UNITED24 - Make a charitable donation in support of Ukraine!

Homeland Security

20 August 2004

Three Hamas Terrorists Indicted For Racketeering

Two men arrested in United States, third remains a fugitive

A Hamas leader and two other men were indicted by a federal grand jury for allegedly running a U.S.-based terrorist recruiting and financing cell associated with the Palestinian terrorist group Hamas, Attorney General John Ashcroft said August 20.

At a Washington news briefing, Ashcroft said the three had engaged in a 15-year racketeering conspiracy in the United States and abroad to support Hamas terrorist attacks on Israel.

Muhammad Salah of Chicago and Abdelhaleem Ashqar of Washington were arrested August 19 by the FBI, and a federal arrest warrant has been issued for Mousa Abu Marzook, who now lives in Damascus, Syria, Ashcroft said. Marzook, former chief and now deputy chief of Hamas' political bureau, had been living in Louisiana and northern Virginia before returning to the Middle East. He is now considered a fugitive from justice, Ashcroft said.

Ashcroft said the three used U.S. banks to funnel millions of dollars to support Hamas terrorist activities. Hamas is a terrorist group formed in late 1987 as an outgrowth of the Palestinian branch of the Muslim Brotherhood.

It is the second time in the past month that the Justice Department has announced a major Hamas-related indictment. In July, a major American Muslim charity and seven of its senior officers were indicted for illegally funneling millions of dollars to support Hamas.

The three men "were indicted for their roles in a 15-year racketeering conspiracy in the United States and abroad. This cell allegedly financed the activities of a terrorist organization that was murdering innocent victims abroad, including American citizens," Ashcroft said.

All three are charged with racketeering conspiracy for allegedly joining with 20 others since at least 1988 to conduct business for Hamas, which included conspiracies to commit murder, kidnapping, passport fraud, material support of terrorism, hostage taking, maiming and injuring persons in a foreign country, and money laundering, Ashcroft said.

The indictment also seeks the forfeiture of approximately $2.7 million from bank accounts controlled by the three men, Ashcroft said. Salah and Ashqar have also been indicted for obstruction of justice, he said.

"The individuals named in this indictment are alleged to have played a substantial role in financing and supporting international terrorism," Ashcroft said. "They are alleged to be material supporters of a foreign terrorist organization, taking advantage of the freedoms of an open society to foster and finance acts of terror."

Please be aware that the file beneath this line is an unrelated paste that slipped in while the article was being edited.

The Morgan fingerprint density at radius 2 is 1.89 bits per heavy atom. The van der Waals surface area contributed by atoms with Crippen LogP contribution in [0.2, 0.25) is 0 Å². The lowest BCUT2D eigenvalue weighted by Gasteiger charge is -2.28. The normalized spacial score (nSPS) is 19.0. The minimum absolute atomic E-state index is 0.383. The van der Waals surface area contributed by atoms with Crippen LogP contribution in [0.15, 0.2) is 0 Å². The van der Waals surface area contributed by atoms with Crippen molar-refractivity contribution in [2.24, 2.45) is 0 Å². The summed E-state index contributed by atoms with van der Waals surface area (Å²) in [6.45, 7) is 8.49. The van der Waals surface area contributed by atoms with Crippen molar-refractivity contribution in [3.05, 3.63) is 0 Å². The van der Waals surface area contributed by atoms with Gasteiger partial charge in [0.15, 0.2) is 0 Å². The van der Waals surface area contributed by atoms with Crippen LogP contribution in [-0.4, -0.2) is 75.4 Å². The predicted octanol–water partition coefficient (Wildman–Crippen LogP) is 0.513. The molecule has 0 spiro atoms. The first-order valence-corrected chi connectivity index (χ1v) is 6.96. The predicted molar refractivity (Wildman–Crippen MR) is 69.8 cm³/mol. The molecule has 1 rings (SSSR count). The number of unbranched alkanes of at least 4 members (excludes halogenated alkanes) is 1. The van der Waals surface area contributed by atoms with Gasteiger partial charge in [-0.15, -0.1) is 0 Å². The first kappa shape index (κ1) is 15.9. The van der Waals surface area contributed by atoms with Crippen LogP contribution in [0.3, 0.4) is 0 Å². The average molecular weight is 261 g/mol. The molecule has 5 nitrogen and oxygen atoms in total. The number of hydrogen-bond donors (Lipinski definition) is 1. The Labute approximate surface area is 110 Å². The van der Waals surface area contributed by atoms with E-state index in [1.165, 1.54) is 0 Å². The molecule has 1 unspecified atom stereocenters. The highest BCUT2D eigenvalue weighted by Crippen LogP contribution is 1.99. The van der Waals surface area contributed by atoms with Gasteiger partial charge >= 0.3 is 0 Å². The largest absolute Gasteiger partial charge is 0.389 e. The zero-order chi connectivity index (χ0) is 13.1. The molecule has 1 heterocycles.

The United States makes no distinction between those who carry out terrorist attacks and those who finance, manage, or supervise terrorist organizations, he said.

Following is the text of Ashcroft's prepared remarks:

(begin text)

Prepared Remarks of Attorney General John Ashcroft
HAMAS Indictment
Friday, August 20, 2004

(Note: The Attorney General often deviates from prepared remarks.)

Good morning. I am joined today by Chris Wray, Assistant Attorney General of the Criminal Division, Patrick Fitzgerald, United States Attorney for the Northern District of Illinois, and Don Van Duyn, deputy assistant director of the FBI.

Earlier this morning, an indictment by a federal grand jury was unsealed in Chicago. Three men who allegedly ran a U.S.-based terrorist-recruiting and financing cell associated with the foreign terrorist organization, Hamas, were indicted for their roles in a 15-year racketeering conspiracy in the United States and abroad. This cell allegedly financed the activities of a terrorist organization that was murdering innocent victims abroad, including American citizens.

Muhammad Salah, of suburban Chicago, and Abdelhaleem Ashqar, of suburban Washington, D.C., were arrested last night. An arrest warrant was issued for the third defendant, Mousa Abu Marzook, who formerly lived in Louisiana and northern Virginia, now resides in Damascus, Syria, and will be considered a fugitive from justice.

All three are charged with racketeering conspiracy for allegedly conducting -- with named and unnamed co-conspirators -- the affairs of Hamas. Hamas has been designated a foreign terrorist organization by the State Department since 1997. The racketeering acts that the Hamas enterprise allegedly agreed to commit include:

-- Multiple solicitations of first-degree murder;
-- Conspiracy to kill, kidnap, maim and injure persons in a foreign country;
-- Material support of terrorism;
-- Hostage taking; and,
-- Money laundering.

Defendant Salah is also charged with providing material support -- including money and personnel -- to a terrorist organization. According to the indictment, in 1999 Salah directed and financed the travel of a Chicago-based associate to scout potential terrorist targets in Israel.